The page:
Can we live more with less? In this final article in the series on money and Catholic Social Teachings, we examine what our faith teaches about "being and not having ".
We live in an affluent society. Each day, we are presented with numerous choices of how to spend our money - exotic holidays, the latest electronic gadgets, makeovers and more.
Even with the economic downturn, it seems that Singaporeans are still living it up, albeit with a focus on getting value ("S'poreans are still spending", The Straits Times, March 18, 2009).
The previous articles in this series have made clear that there is nothing wrong with owning material things; it is our attitude towards them that counts.
What we must guard against is obsession with acquiring and having material things. We risk being drawn in by the "deceitfulness of wealth" (Mark 4:19), seeking fulfilment in things that are temporal rather than in God himself.
The life of Jesus is one of simplicity. When a scribe wanted to follow Jesus, this is what Jesus said: "Foxes have holes and birds of the air have nests, but the Son of man has nowhere to rest his head" (Matthew 8:19-20). Jesus showed that living a life of Christian mission calls for fewer possessions and greater focus on doing God's work.
As Catholics. we are asked to live simply. A simple lifestyle can free us from the dangers of being owned by material possessions. It is a way of living in solidarity with the poor. It gives us the freedom to do what God requires of us.
Living simply is often taken to mean living with less. To some extent that is true. In the early Church, people lived in communities where members with different skills worked together, supporting one another as parts of one body. The Church has a strong tradition of evangelical poverty that many religious and lay people still live out today.
However, living simply does not mean living in poverty. Material poverty and simple living are both economic conditions, but poverty is involuntary whereas simple living is a choice.
Pope Paul VI is clear that poverty is a degradation of the human condition and as such is a sin against God (Populorum Progressio 21).
Pope Benedict XV1 in his 2009 World Peace Day message said that poverty which "impedes people and families from living according to their dignity" must be fought. He expressed the hope that there will be a new economic model that will establish a "virtuous circle" of living simply and fighting poverty.
Because material poverty and simple living are economic conditions that have to do with how resources are distributed in society, choosing a simple lifestyle over a lifestyle of excess can indirectly affect those who live in poverty.
For example, a simple lifestyle makes more resources available to others in the world. Experts say there is enough food for everyone in this world. Yet 12 per cent of the world's population is starving because of human behaviours like over-consumption by the developed world.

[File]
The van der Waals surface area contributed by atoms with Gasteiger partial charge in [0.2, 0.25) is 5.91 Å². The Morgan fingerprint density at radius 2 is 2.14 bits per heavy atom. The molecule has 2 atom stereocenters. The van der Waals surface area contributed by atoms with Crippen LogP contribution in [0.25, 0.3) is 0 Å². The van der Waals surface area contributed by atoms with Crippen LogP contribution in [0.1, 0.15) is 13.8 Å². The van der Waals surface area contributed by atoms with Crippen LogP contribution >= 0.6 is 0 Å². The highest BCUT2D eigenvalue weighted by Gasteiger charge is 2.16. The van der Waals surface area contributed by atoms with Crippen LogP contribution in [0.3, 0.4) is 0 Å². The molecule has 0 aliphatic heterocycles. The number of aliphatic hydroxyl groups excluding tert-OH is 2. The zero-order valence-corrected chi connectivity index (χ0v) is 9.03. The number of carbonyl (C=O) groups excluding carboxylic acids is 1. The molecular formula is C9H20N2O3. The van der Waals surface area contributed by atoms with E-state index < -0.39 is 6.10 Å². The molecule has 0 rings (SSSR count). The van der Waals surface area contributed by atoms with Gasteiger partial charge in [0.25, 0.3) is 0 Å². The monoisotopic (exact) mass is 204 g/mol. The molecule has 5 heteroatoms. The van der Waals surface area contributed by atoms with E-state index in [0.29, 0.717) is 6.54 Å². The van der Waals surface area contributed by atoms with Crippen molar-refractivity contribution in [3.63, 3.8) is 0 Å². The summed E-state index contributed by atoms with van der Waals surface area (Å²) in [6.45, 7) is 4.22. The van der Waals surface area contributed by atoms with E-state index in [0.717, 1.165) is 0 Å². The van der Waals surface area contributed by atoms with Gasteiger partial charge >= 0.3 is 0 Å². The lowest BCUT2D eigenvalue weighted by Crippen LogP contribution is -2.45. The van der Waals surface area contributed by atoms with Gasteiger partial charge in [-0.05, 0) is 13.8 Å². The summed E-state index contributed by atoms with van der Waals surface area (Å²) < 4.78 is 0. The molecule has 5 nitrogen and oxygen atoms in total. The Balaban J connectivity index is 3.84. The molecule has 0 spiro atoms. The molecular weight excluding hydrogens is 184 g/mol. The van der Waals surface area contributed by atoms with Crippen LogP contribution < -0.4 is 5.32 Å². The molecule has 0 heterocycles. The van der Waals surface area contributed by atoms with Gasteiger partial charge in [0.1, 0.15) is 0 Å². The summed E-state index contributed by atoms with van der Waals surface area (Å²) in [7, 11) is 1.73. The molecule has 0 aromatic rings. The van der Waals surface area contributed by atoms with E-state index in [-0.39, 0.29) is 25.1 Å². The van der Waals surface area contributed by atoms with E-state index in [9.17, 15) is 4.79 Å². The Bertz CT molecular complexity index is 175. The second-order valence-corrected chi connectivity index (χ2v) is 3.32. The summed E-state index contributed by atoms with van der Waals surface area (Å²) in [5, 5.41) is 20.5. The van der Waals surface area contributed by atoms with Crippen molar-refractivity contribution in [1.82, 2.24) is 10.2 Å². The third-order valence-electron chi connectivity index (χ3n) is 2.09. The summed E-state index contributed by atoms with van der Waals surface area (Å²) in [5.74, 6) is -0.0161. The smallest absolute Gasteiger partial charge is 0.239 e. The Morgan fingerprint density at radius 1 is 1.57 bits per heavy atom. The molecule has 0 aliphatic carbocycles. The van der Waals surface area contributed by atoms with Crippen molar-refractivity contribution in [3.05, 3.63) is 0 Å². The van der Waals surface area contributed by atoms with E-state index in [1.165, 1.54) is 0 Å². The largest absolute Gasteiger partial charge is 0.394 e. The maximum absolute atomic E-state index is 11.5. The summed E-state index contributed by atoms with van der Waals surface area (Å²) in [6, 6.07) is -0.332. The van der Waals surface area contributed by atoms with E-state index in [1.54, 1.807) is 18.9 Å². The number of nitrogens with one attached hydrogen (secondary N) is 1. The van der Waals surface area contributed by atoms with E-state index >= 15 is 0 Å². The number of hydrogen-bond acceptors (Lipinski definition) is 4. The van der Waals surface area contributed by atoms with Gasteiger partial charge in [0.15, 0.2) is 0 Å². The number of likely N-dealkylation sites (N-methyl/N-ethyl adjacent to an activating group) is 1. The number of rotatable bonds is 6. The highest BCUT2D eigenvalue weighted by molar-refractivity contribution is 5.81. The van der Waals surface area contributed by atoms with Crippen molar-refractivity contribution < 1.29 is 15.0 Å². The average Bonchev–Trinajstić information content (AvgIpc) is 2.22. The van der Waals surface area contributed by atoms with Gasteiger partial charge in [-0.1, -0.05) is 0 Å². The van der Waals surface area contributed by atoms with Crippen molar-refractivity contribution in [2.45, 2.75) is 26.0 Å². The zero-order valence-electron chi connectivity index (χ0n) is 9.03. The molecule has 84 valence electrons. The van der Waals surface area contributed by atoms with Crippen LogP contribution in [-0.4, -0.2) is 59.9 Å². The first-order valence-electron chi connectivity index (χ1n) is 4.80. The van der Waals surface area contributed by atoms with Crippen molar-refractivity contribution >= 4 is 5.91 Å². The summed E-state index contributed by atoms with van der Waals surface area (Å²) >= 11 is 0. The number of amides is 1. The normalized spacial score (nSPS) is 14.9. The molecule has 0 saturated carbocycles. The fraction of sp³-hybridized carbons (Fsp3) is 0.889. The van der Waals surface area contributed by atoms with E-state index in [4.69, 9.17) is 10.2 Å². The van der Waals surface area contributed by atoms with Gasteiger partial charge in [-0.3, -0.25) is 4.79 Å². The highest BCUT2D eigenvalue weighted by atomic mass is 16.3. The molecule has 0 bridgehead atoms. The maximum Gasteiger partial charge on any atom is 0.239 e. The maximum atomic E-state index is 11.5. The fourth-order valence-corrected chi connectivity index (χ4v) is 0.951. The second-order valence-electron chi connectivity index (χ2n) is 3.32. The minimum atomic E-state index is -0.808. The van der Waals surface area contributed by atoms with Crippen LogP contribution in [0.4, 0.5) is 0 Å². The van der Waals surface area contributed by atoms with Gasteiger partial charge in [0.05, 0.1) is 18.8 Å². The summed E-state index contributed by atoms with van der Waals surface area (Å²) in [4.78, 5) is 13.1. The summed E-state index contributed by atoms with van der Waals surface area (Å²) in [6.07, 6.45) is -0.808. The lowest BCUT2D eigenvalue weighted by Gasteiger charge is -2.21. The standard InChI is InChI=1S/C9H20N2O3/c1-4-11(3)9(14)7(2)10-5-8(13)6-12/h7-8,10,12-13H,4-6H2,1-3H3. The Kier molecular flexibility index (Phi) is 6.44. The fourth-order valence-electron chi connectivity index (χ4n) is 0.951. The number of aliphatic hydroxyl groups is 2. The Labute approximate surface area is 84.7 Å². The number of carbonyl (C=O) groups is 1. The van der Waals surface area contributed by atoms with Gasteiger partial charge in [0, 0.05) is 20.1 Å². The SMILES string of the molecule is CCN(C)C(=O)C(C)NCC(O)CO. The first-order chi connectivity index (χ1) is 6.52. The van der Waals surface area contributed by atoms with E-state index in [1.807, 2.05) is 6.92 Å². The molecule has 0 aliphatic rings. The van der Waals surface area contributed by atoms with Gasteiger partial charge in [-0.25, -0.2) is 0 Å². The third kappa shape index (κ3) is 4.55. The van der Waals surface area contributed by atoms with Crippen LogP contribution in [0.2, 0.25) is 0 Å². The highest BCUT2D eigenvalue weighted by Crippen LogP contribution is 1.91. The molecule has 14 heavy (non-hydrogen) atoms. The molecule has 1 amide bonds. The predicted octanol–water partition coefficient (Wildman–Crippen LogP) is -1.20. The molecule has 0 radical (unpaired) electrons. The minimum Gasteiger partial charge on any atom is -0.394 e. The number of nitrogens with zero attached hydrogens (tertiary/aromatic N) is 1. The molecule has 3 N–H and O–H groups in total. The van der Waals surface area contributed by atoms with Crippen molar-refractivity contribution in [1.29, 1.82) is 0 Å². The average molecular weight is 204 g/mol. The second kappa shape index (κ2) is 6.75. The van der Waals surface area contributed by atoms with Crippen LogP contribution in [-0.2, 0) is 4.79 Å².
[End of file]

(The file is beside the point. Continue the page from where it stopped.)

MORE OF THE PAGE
When we live simply, we may live with less, but we do not do so in a state of destitution. Instead, we live knowing what is enough and sufficient. It is not giving in to the temptation to hoard, to acquire for status, or simply because we have the means. It is an attitude of being, not having.
Living simply is also about buying right. Our individual purchase decisions have consequences on the economic system and the environment. If we buy products made by people living in poverty in remote areas of poor countries, we are supporting the economic opportunity for people marginalised in the global economy. If we buy sustainable products, we are protecting the environment.
So living simply is not only about living with less, but living right. It is about living sustainably, having a reverence for the earth, and finding space for the more valuable things in life, beyond the material.
The evangelical Christian writer Jim Wallis has said that a budget is a moral document that tells us what and who are the most important to us, whether as a family, Church, or nation. Likewise a calendar determines for us who and what is important in our lives. Living simply is about spending time and money on the right things.
Recently, the theologian Tina Beattie interpreted living simply as a life of grace. A life of grace is about seeking fulfilment within ourselves and in our relationships with others. It means going beyond transactions, into full relationships and into recognising our interdependence.
Instead of seeking happiness in possessions, we find happiness and joy in our relationships with others. We try to be conscious of how our decisions affect others in the global community. Concern for the common good guides our decisions, not just our own interests.
And we trust that when we live in love, God will provide us with what we need.
BY CARITAS SINGAPORE COMMUNITY COUNCIL